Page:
Note: BootCamp for Betics is not a medical center. Anything you read on this site should not be considered medical advice, and is for educational purposes only. Always consult with a physician or a diabetes nurse educator before starting or changing insulin doses. Did you know that all type 1 diabetics and some type 2 diabetics need injectable insulin in order to live? Put another way, if a diabetic needs insulin in order to live, and the diabetic does not get insulin, the diabetic will die. Diabetic death from Diabetic Ketoacidosis is a grisly process, during which acid starts running through your bloodstream, searing your vessels and organs while your body shrivels up in dehydration as it tries to push the acid out of your body through your urine and lungs, and, left untreated, the condition shuts down your organs one by one until you are dead. If you're lucky, your brain will be the first thing to swell itself into a coma and you'll be unconscious for the remainder of the organ failures. In some cases, this grisly diabetic death can take a few days or weeks to complete its process. Or, if you're one of the luckier less-resistant insulin-dependent type 2 diabetics, you may actually get away with staying alive for quite a few years and suffer only some heart disease, stroke, kidney damage/failure, neuropathy, limb amputations and blindness. (my intent in describing how lack of insulin leads to death is not to cause fear in people with diabetes or their loved ones; rather, my intent is to make clear the reality that injectable insulin is absolutely vital to diabetics who depend on injectable insulin to live) While I'd love to go off on a political rant about how insulin should be a basic human right for all insulin-dependent diabetics (and why the hell isn't it?), that' Continue reading >>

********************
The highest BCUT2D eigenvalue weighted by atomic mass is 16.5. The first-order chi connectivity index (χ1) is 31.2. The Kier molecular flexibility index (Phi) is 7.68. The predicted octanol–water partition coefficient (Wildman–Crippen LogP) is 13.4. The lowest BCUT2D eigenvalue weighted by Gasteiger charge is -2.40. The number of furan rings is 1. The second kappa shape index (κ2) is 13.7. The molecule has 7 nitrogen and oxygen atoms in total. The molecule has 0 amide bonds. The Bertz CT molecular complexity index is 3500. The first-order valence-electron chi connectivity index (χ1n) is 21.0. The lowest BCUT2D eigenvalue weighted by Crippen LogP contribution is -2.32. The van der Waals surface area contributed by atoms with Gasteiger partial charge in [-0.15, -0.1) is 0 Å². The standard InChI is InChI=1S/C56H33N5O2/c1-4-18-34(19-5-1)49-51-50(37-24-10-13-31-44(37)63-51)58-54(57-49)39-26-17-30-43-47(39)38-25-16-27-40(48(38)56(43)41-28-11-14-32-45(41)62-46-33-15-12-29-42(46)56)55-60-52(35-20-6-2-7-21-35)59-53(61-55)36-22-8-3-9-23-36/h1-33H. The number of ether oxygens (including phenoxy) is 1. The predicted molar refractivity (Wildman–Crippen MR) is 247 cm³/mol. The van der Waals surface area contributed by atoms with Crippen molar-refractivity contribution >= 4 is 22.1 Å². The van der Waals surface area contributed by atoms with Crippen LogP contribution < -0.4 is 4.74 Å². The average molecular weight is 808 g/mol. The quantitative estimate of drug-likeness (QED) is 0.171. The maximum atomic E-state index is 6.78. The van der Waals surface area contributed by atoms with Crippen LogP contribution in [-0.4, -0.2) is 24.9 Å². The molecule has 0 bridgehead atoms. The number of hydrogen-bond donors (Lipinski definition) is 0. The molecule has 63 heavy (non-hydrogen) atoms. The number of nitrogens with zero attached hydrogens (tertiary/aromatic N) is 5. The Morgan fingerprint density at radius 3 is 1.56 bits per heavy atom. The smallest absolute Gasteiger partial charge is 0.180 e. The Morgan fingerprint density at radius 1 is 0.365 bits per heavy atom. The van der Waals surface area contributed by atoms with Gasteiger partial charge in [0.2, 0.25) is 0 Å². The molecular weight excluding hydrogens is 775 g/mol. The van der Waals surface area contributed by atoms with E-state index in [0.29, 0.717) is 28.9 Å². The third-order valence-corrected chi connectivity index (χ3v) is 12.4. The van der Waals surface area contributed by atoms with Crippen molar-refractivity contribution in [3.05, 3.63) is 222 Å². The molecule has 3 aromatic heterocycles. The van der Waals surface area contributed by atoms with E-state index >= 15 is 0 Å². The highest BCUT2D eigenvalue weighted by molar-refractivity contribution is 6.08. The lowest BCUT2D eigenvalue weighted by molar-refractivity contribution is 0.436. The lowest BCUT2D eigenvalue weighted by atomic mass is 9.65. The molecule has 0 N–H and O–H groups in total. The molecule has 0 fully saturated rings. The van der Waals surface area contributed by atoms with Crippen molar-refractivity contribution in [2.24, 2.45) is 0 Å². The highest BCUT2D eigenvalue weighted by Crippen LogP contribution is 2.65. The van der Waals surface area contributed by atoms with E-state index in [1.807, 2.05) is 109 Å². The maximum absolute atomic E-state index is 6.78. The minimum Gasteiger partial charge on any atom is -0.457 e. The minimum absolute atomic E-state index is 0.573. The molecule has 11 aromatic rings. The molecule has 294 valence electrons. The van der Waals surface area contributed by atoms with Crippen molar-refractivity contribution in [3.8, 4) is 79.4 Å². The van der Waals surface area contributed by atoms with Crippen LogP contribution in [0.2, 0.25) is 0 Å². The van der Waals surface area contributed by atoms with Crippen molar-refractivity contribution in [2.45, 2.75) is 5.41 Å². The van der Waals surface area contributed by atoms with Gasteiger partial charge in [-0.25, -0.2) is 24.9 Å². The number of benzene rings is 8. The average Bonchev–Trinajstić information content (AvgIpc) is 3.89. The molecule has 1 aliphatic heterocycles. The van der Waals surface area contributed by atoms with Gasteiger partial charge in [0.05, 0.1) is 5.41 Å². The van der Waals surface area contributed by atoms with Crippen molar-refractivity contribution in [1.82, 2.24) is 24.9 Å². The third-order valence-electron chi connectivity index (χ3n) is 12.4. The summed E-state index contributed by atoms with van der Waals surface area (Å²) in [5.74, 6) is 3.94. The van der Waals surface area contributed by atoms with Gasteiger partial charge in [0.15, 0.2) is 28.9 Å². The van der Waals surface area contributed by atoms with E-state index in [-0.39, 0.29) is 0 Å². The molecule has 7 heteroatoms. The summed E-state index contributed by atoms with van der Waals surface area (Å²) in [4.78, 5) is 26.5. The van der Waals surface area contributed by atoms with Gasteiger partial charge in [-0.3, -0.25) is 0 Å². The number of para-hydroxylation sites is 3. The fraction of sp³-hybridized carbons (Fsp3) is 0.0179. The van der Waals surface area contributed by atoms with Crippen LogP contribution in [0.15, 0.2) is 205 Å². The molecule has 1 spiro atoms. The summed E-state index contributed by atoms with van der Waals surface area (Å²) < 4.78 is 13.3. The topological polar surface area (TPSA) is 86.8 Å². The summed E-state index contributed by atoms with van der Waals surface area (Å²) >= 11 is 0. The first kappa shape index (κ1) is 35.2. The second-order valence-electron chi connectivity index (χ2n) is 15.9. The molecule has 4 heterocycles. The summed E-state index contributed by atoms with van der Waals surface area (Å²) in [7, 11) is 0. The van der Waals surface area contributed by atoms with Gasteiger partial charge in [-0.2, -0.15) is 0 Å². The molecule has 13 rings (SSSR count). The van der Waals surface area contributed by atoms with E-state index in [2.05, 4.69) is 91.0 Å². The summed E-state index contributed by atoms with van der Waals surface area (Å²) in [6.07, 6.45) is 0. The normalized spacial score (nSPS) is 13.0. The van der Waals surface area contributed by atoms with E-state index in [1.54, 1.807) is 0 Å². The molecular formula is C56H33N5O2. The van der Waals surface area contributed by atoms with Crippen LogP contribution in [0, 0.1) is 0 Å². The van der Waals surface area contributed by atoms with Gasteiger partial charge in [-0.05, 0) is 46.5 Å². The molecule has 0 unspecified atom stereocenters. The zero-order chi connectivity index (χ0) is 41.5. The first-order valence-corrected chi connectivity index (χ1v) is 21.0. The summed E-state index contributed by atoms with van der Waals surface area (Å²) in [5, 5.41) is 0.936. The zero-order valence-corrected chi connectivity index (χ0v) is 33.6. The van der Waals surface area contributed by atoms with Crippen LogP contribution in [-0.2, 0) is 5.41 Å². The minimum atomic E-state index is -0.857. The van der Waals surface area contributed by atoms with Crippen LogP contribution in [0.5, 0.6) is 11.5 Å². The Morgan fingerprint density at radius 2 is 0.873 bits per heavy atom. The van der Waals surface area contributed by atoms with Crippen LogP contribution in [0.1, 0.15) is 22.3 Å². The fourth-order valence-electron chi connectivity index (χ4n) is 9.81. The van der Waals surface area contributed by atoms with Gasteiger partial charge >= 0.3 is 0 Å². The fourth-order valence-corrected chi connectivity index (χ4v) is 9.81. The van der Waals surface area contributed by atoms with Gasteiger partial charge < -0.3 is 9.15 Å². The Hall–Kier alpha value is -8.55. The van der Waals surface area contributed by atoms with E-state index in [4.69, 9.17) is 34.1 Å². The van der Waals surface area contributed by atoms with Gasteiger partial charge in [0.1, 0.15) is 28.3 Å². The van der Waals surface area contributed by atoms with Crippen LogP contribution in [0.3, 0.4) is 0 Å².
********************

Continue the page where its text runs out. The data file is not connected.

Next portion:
Whats Going On With The Price Of Insulin?